The world has moved on a long way since the post-WW2 era in which project management was originally developed.
We now expect projects to be nimble, agile, and able to embody the dynamic capabilities that allow us to respond to change and uncertainty.
However, assumptions of stability and political simplicity still underly mindsets and many of the most popular approaches to managing projects.
We’re seeking to change this. We want to equip project, program, and portfolio managers with the tools they need to conceive, lead, and benefit from projects, even when they are delivered in a complex and contested world.
Our research addresses issues related to
Our expert: Associate Professor Julien Pollack
Project management is generally seen as good for business, but do we actually have proof that project management has a positive impact on productivity or profitability, or are we just assuming that it does?
There is actually little published research that directly questions this assumption, which is why our research tests whether there is a relationship between the use of project management as a core business skill, and organisational productivity and profitability.
We used data from over 10,000 survey responses from Australian businesses. It showed that there was a significant relationship between use of project management and business productivity, profitability, and total sales.
Businesses that used project management reported sales figures that were on average three times higher than those that did not. Approximately 15% more of the survey respondents who used project management reported increasing in productivity, compared with those who didn’t.
Our results clearly indicated that using project management skills to undertake core business activities makes a significant contribution to financial performance.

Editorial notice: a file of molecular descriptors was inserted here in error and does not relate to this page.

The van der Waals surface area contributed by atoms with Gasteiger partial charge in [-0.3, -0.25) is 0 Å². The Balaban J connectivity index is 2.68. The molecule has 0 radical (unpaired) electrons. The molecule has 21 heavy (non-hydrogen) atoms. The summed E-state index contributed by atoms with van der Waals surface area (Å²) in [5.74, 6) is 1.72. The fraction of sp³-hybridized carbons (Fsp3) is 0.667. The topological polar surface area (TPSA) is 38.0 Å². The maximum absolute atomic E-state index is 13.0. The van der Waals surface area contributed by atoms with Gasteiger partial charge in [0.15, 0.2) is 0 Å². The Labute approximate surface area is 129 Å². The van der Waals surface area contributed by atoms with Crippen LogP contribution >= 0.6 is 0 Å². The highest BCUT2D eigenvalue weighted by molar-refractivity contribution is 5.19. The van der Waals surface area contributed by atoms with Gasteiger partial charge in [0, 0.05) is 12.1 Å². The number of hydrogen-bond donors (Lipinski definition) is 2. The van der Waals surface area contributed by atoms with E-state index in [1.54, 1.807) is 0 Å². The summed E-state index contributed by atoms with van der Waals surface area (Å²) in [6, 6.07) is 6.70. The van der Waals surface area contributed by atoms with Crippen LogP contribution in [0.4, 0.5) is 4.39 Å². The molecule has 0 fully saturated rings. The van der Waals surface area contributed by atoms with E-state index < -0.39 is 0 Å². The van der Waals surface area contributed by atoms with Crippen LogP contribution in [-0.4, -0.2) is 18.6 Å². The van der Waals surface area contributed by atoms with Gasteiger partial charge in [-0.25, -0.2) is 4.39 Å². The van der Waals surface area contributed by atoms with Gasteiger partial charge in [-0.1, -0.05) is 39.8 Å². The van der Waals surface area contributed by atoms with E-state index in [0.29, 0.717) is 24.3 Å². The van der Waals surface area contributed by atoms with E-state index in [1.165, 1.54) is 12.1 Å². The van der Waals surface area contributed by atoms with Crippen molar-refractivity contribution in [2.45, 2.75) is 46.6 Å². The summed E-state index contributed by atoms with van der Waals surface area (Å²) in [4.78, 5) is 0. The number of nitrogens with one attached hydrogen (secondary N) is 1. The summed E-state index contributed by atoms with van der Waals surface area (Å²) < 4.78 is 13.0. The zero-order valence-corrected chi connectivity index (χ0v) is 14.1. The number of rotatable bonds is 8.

Our expert: Professor Lynn Crawford
Projects are a means to an end and are undertaken by organisations for many reasons. Undertaking projects may be the organisational strategy or it may be the way in which organisational strategy is implemented.
In either case, organisational capability to manage projects is either a core or enabling competence.
One size fits all best practice and maturity models have been referenced as a guide to improving organisational project delivery capability. Our research questioned this approach and proposed that different organisational strategies would drive different configurations of project delivery capability.
Responses from senior managers in over 400 organisations demonstrated that there are strategic drivers that are characteristic of different industry sectors giving rise to different configurations of project management capability. One size does not fit all.
Rather than using generic best practice guides for development of organisational project management capability, organisations should place emphasis on those aspects of capability that are most important relative to their strategic context and drivers.
In terms of benchmarking, with a view to practice improvement, results of this research provide guidance when seeking benchmarking partners.
Many projects involve an organisational change component. Project management and change management have the potential to jointly contribute to the delivery of organisational changes. However, there is not much clarity about the boundary and relationship between these disciplines. Our research identifies how professionals trained in these disciplines can most effectively work together.
Project management and change management contribute to very different success criteria, and professionals trained in these disciplines have very different views about what they contribute, and how the other discipline should contribute, to successful delivery.